FIG. 6 is a top view of a fork and bearing which can be used in an oscillating power tool like that shown in FIG. 1.

FIG. 7 is a schematic drawing of a side cross-sectional view of a fork and a bearing which can be used in an oscillating power tool like that shown in FIG. 1.

FIG. 8 is a perspective view of the fork and bearing shown in FIG. 7.

FIG. 9 is a schematic drawing of a side cross-sectional view of a fork and a bearing which can be used in an oscillating power tool like that shown in FIG. 1.

FIG. 10 is a schematic drawing of a side cross-sectional view of a fork and a bearing which can be used in an oscillating power tool like that shown in FIG. 1.

FIG. 11 is a top view illustrating one example of how the eccentric pin maintains the same angle with the fork starting in a leftmost position.

FIG. 12 is a top view depicting the result of movement of the mechanism of FIG. 11 to a top dead center or bottom dead center position depending on the direction of rotation of the motor.

FIG. 13 shows the result of movement of the mechanism of FIG. 11 until it has reached a rightmost position as the motor rotates.

DETAILED DESCRIPTION OF SPECIFIC EMBODIMENTS

One or more specific embodiments will be described below. In an effort to provide a concise description of these embodiments, not all features of an actual implementation are described in the specification. It should be appreciated that in the development of any such actual implementation, as in any engineering or design project, numerous implementation-specific decisions must be made to achieve the developers' specific goals, such as compliance with system-related and business-related constraints, which may vary from one implementation to another. Moreover, it should be appreciated that such development effort might be complex and time consuming, but would nevertheless be a routine undertaking of design, fabrication, and manufacture for those of ordinary skill having the benefit of this disclosure.

This disclosure relates to an improved oscillating eccentric and fork mechanism configured to be used in an oscillating power tool. The improved oscillating eccentric and fork mechanism is configuredto allow for higher performance operation of the oscillating power tool. In one embodiment, the eccentric pin in the oscillating eccentric is angled to match the angle of the fork to reduce impact and sliding between the oscillating eccentric and the fork. In another embodiment, the fork is configured to pivot relative to the output spindle to reduce impact between the oscillating eccentric and the fork. In another embodiment, the eccentric pin in the oscillating eccentric is angled to match the angle of the fork, the fork is free to move relative to the oscillating eccentric, and the fork is configured to pivot relative to the output spindle to reduce impact between the oscillating eccentric and the fork. In another embodiment, the eccentric pin in the oscillating eccentric is angled to match the angle of the fork, the fork is fixedly coupled to the oscillating eccentric, and the fork is configured to pivot relative to the output spindle to remove impact and sliding between the oscillating eccentric and the fork.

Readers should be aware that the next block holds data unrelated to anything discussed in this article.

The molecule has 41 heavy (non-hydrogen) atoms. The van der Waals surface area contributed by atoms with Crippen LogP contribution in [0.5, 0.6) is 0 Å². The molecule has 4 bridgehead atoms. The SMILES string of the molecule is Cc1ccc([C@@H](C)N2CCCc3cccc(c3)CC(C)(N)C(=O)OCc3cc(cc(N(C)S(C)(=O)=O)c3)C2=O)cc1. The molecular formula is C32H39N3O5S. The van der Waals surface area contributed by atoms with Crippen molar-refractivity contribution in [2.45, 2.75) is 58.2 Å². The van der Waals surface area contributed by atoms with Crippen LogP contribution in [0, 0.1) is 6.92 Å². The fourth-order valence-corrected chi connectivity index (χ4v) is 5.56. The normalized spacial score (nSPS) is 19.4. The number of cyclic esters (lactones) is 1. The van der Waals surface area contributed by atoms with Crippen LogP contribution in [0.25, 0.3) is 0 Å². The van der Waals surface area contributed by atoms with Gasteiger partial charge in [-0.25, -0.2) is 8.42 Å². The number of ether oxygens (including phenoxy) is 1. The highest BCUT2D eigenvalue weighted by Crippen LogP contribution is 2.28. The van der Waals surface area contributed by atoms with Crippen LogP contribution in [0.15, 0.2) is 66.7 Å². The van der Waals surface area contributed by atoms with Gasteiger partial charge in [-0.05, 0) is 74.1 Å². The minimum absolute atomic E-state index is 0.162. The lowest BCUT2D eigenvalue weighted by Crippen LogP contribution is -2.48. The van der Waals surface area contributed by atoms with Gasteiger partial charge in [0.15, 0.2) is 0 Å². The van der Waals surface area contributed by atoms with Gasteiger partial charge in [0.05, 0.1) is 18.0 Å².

The embodiments disclosed and described herein can be used with an oscillating power tool like the oscillating power tool 10 described above and shown in FIGS. 1-5. Accordingly, features that are substantially similar to those described above will not be described again here and will be referred to using the same reference numerals.

As shown in FIG. 6, to improve the conventional oscillating power tool, the disclosure contemplates that the eccentric pin 19 of the eccentric motor shaft 18 is angled to the same angle as the fork 26. By angling the eccentric pin 19 in this manner, the interface between the fork 26 and the bearing 20 is aligned such that as the eccentric pin 19 rotates, the outside surface 34 of the outer race 23 of the bearing 20 is consistently parallel to the inside surfaces 36 of the arms 28. It is contemplated that any method of attaching the eccentric pin that allows it to be configured to match the angle of the fork as it rotates could be used and is within the scope of the present disclosure. A specific example of how this may be achieved will be discussed later herein. As a result of this alignment, when the outside surface 34 of the outer race 23 contacts the inside surfaces 36 of the arms 28, the bearing 20 and the fork 26 move together in the same direction, in contrast to the prior art movement shown in FIG. 4. Since the fork 26 moves with the bearing 20, the amount of relative sliding occurring between the outside surface 34 of the outer race 23 and the inside surfaces 36 of the arms 28 is reduced, which reduces the amount of wear and damage to the bearing 20.